Who would have thought that the great inventor Thomas Edison would cause the disappearance of oil’s primary market when he invented the light bulb? Before Edison’s invention which created the electric generation industry, Colonel Edwin Drake drilled the first successful oil well in Titusville, Pennsylvania in 1859. On the other hand, there is no need for us, in today’s modern era, in relation to petroleum’s consumption through the distribution of fuel, to hate Edison for causing the said disappearance of the market. In fact, this invention helped denote the significance of petroleum industry and fuel distribution when consumers found out that there is more to petroleum and kerosene use than lighting lamps before the rise of electric light bulbs.1 Hence, the birth of petroleum’s correlation with the automobile industry.
In the beginning of 20th century, the major significance of oil and fuel distribution has been proved in line with the significant growth of automobile use. There were about 8,000 registered vehicles by that time and about 23 million cars by 1920. 2 Even though early models were powered by steam and electricity as well as gasoline, gasoline-powered engines turned out to be the most practical design because battery-powered engines did not have sufficient range. A consistent supply of fuel was put in place with the construction of a network of gasoline filling stations.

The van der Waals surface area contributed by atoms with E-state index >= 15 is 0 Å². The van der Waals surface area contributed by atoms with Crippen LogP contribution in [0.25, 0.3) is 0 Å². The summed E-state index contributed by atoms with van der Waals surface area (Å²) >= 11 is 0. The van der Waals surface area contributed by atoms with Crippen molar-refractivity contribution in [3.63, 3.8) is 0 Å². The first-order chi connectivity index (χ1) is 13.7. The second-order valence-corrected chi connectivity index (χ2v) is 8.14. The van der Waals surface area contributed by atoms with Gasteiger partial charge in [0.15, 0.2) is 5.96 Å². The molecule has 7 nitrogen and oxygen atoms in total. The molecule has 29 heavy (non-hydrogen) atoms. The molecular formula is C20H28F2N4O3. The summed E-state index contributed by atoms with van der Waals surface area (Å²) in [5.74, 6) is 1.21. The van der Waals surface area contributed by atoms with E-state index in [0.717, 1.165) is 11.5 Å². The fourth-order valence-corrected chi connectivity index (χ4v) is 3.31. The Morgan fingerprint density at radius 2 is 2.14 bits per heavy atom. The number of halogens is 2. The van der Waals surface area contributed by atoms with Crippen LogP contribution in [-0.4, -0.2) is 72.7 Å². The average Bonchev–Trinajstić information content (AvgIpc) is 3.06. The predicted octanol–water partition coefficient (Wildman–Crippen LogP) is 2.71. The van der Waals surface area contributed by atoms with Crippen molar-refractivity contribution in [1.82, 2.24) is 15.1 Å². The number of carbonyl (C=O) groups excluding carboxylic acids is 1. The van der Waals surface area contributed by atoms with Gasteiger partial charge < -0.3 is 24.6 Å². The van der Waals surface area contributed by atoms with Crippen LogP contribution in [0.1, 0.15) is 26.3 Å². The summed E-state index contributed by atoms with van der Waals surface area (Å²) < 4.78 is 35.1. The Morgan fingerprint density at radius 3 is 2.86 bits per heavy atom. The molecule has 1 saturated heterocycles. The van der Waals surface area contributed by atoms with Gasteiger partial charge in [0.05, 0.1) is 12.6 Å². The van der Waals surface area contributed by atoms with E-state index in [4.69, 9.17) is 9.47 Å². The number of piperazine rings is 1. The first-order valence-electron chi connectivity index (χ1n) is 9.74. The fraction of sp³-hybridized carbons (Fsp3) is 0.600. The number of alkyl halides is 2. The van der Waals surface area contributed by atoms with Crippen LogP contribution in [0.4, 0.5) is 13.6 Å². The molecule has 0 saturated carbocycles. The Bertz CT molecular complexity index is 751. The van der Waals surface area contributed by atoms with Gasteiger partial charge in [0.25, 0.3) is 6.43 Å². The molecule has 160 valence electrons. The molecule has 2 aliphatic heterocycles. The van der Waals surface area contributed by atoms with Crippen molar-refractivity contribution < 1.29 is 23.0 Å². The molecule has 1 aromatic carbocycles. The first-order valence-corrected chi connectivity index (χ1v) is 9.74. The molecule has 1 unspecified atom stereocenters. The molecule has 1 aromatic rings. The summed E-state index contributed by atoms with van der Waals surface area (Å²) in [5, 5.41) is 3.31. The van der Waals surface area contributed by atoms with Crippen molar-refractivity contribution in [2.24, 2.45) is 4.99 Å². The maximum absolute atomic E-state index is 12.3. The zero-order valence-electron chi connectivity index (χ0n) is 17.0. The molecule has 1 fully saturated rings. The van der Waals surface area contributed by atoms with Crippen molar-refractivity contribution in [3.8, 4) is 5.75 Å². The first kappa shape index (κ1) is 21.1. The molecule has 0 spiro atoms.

Today, technologies available to extract petroleum from the ground are continuously being explored so as to process it into one of the hundreds of everyday needs including automobile industry’s need for fuel distribution and sustainable exchange.3
1 Petroleum History. (n.d.). Retrieved October 23, 2017, from https://enviroliteracy.org/energy/fossil-fuels/petroleum-history/
2 History.com Staff. (2010). Oil Industry. Retrieved October 20, 2017, from http://www.history.com/topics/oil-industry
3 Petroleum Engineering Technology Timeline. (n.d.). Retrieved October 23, 2017, from http://www.spe.org/industry/history/timeline.php